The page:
Waters and McHenry made headlines during the previous congressional session when they almost introduced a bipartisan stablecoin bill.

Despite vivid differences between both parties, McHenry believed there was a chance to iron out these variances over state and federal regulation – he referred to the bill as an “ugly baby” at the time.

Jake Chervinsky, the Blockchain Association’s chief policy officer, in a statement directed to Fortune, said that stablecoins are one asset class most crypto companies agree needs regulatory oversight.

“This is us being proactive and coming out to say, this industry understands the importance of regulation,” Chervinsky said.

Recommendations by The Blockchain Association

In the letter to the House Financial Services Committee Chair, the Blockchain Association outlined several recommendations for legislation.

According to Fortune, Smith, and Chervinsky reckon that these recommendations would provide lawmakers with the requisite knowledge to differentiate between distinct groups of stablecoins.

One of the initiatives involves prioritizing stablecoins that are “custodial,” meaning they are created, managed, and redeemed by a company that has control over the assets that back them.

The focus will also be on ensuring that reserves consist of high-quality, liquid assets. This is particularly important as a common objection to prominent stablecoin Tether relates to doubts about the quality of its reserve assets.

The letter also touched on public disclosures, which have been issues regulators often complain about, and which company types would be allowed by law to issue and manage stablecoins.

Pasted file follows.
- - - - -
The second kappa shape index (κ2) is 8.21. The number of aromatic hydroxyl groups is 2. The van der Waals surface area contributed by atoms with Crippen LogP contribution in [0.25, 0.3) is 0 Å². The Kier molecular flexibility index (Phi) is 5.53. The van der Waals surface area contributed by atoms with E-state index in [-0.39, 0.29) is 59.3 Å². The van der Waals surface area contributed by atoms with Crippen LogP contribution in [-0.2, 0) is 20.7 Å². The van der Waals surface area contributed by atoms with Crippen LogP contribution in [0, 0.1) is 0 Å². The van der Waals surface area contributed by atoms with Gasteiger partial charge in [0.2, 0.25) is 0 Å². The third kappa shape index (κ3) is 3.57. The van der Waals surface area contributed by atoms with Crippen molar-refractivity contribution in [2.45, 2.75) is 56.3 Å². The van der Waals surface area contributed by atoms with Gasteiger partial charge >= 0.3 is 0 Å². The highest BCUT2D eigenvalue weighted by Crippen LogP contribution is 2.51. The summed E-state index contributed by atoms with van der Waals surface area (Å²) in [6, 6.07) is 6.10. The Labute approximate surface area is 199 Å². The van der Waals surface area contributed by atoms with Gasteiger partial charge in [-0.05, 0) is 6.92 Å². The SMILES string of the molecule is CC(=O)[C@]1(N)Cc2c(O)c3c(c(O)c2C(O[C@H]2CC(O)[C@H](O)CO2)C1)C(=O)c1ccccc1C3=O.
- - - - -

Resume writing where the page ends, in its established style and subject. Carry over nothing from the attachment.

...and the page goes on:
Intriguingly, the Blockchain association recommended that insured depository and nonbank firms be included among companies that can issue this highly contested asset class.

Stablecoin issuance should not be a preserve of firms with bank charters because such a situation will likely create a “regulatory moat around legacy incumbents that don’t need any more help from the government in order to exclude innovators and competitors from the marketplace,” Chervinsky told Fortune.

Finally, the letter from the Blockchain Association calls for clarity surrounding the provident agencies picked to oversee stablecoins.

This recommendation appears to have surfaced due to significantly divergent views on stablecoins from the SEC and CFTC, particularly on the classification of stablecoins.

Chervinsky suggested that regulation of stablecoins should fall under the purview of either the Federal Reserve or the Office of the Comptroller of the Treasury, rather than the SEC or CFTC.

Federal Reserve vice chair Michael Barr, during a speech dedicated to crypto on Thursday, reiterated that stablecoins possess immense potential to scale drastically.

However, that will come with increased operation risks demanding the Fed be proactive in fostering prudential regulations and oversight.

“We must learn from the past to ensure that we do not allow for new forms of unregulated private money subject to classic forms of run risk,” Barr said.

Meanwhile, the cryptocurrency market has been on a freefall trend since February amid increasing economic uncertainty and pressure from regulatory agencies.

Bitcoin price is trading at $19,692 at the time of writing after nosediving 9% in 24 hours.

Ethereum price is also in the red, trading 9.8% down on the day at $1,384. The sell-off has seen the total market cap drop by 8.7% in 24 hours to $949 billion.

Declines could increase further in two weeks, with the Fed expected to hike interest rates by 0.5%.